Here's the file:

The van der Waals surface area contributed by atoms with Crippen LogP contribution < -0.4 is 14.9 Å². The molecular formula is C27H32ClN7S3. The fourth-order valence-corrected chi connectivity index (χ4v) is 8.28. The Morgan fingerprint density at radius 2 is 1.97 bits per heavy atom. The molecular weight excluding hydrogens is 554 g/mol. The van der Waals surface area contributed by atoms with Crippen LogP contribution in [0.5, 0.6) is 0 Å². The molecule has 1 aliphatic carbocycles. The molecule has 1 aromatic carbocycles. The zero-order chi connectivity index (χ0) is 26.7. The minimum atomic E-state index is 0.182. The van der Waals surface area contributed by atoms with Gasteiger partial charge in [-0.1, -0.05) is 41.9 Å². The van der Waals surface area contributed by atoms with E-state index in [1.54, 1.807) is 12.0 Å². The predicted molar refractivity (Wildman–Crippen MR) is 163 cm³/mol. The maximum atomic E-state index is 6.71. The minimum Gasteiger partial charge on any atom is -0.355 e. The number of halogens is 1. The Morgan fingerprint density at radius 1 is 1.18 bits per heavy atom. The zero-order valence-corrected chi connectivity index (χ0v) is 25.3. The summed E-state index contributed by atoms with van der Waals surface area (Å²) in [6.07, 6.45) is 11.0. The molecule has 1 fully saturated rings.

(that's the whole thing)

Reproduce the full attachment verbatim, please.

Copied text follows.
The van der Waals surface area contributed by atoms with Crippen LogP contribution < -0.4 is 14.9 Å². The molecular formula is C27H32ClN7S3. The fourth-order valence-corrected chi connectivity index (χ4v) is 8.28. The Morgan fingerprint density at radius 2 is 1.97 bits per heavy atom. The molecular weight excluding hydrogens is 554 g/mol. The van der Waals surface area contributed by atoms with Crippen LogP contribution in [0.5, 0.6) is 0 Å². The molecule has 1 aliphatic carbocycles. The molecule has 1 aromatic carbocycles. The zero-order chi connectivity index (χ0) is 26.7. The minimum atomic E-state index is 0.182. The van der Waals surface area contributed by atoms with Gasteiger partial charge in [-0.1, -0.05) is 41.9 Å². The van der Waals surface area contributed by atoms with E-state index in [1.54, 1.807) is 12.0 Å². The predicted molar refractivity (Wildman–Crippen MR) is 163 cm³/mol. The maximum atomic E-state index is 6.71. The minimum Gasteiger partial charge on any atom is -0.355 e. The number of halogens is 1. The Morgan fingerprint density at radius 1 is 1.18 bits per heavy atom. The zero-order valence-corrected chi connectivity index (χ0v) is 25.3. The summed E-state index contributed by atoms with van der Waals surface area (Å²) in [6.07, 6.45) is 11.0. The molecule has 1 fully saturated rings.